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Statement by Daylenis Moreno Guerra, Third Secretary of the Permanent Mission of Cuba to the United Nations. Debate on Item 26: Social Development
a) Implementation of the outcome of the World Summit for Social Development and of the twenty-fourth special session of the General Assembly; (b) Social development, including questions relating to the world social situation and to youth, aging, disabled persons and the family; (c) follow-up to the International Year of Older Persons: Second World Assembly on Ageing. Third Committee, 69th Session UN General Assembly. New York, 7 October 2014.


Madam Chair,

Allow me to congratulate you and the other members of the Bureau on your election and express our support for the statements made by Bolivia and Costa Rica on behalf of the Group of 77 and China and CELAC respectively.

The current international economic and political order remains deeply unjust and unsustainable. South countries continue to suffer the distortion of a world economic order that excludes our legitimate interests.

In addition, the burden of the economic and financial crisis, the food and energy crisis, as well as the negative impact of the climate change and its consequences in the social and political sphere, are latent throughout the world.

The survival of the planet is in danger. The situation of poverty in which millions of people live is alarming. Those people come mainly from developing countries and marginalized areas of industrialized countries, where the gap in terms of inequalities is ever deeper.

Hunger, extreme poverty, illiteracy, insanitation and premature death remain a constant feature in an important number of countries. What is more ironic and alarming is that workers, unemployed people, immigrants and poor people from the countries that are the least responsible for the current crisis are the ones affected the most.

Madam Chair,

The 1.2 billion persons who live under extreme poverty, the 842 millions who suffer from chronic hunger; the 774 million illiterate adults and the 57 million out-of-school boys and girls are a confirmation that the Millennium Development Goals, which are questionable from a methodological point of view, were a mirage.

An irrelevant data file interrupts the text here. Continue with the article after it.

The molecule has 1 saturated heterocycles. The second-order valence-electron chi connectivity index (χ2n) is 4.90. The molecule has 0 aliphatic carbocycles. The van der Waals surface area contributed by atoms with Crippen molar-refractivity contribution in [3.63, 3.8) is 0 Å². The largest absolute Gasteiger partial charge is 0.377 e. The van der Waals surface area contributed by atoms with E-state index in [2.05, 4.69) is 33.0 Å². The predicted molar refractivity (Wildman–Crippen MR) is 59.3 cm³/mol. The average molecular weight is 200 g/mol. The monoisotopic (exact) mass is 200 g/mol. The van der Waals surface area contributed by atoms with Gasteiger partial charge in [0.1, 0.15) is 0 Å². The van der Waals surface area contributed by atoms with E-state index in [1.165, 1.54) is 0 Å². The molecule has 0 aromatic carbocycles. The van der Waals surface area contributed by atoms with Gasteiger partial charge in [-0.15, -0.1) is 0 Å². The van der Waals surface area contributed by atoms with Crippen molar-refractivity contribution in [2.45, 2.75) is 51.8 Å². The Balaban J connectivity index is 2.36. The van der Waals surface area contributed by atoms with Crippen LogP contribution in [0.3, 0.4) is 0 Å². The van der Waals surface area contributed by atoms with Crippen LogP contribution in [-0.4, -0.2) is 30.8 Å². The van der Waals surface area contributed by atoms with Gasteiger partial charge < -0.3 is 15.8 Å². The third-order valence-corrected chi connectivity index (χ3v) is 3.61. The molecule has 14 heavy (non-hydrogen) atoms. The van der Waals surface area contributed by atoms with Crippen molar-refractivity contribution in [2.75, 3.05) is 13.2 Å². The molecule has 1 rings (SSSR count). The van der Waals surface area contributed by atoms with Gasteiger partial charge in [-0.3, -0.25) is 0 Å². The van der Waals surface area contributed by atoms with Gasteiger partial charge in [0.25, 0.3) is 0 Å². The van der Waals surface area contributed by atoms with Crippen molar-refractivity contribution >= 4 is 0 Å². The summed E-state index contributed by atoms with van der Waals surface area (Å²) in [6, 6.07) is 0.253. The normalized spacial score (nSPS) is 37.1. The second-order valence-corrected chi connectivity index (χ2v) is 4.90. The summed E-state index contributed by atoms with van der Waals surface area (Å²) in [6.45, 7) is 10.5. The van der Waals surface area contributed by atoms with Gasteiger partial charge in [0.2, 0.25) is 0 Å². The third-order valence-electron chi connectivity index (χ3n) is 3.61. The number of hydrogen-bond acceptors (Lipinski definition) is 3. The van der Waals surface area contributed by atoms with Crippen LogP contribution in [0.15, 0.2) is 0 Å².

The facts speak for themselves: unequal exchange has deepen; Official Development Assistance has shrunk in real terms; technology transfer is still very limited and highly conditioned; markets of the most advanced economies remain restricted for exports coming from poor countries; the foreign debt has been paid several times, but continues to multiply; and the world is increasingly investing in military spending.

All the figures offered to us continue to be discouraging and show that the Millennium Development Goals are still far from being achieved in many countries.

Under these circumstances, the coordination of the Post-2015 Development Agenda could hardly be a hope.  Nevertheless, the attempt to achieve it should become our most urgent task.

Madam Chair,

Cuba, a small developing country, has already met the Millennium Development Goals and has exceeded some of them. This result was achieved despite the unjust and criminal economic, commercial and financial blockade imposed by the United States against Cuba for more than 50 years, the damages caused by natural disasters and the world crises.

The infant mortality rate in Cuba is 4.2 per live birth, it is among the lowest in the world and life expectancy at birth is 78 years. In our country there are no illiterates. We have a universal, accessible and free health care system. We have a vaccination programme encompassing thirteen diseases with coverage of 100 percent of Cuban children. More than two thirds of the State budget is intended to raise standards of education, health, social security and welfare, culture, sport and, among other sectors, scientific and technical research.

The modest resources we Cubans possess have been shared with other nations in need through international cooperation. Along these five decades 325 000 Cuban health workers have provided assistance in 158 nations of the South, including 39 African countries, where 76 000 employees have worked. Cuba has also trained 38 000 doctors from 121 countries, 3 392 of them are from African nations. All aforementioned has been carried out without exclusions or conditions.

We have also taken the Cuban literacy program “Yes I can” to 28 countries and we have restored the eyesight to hundreds of thousands of patients suffering from eye conditions in several countries.

Madam Chair,

Much could be done for the right to development of billions of people with relatively few resources, should developed countries have true political will and meet at least their commitment to Official Development Assistance.

For our part, we reiterate our determination to continue sharing, to the best of our ability, human capital trained by the Revolution as well as our best experiences which are our only wealth.

Thank you very much.

 

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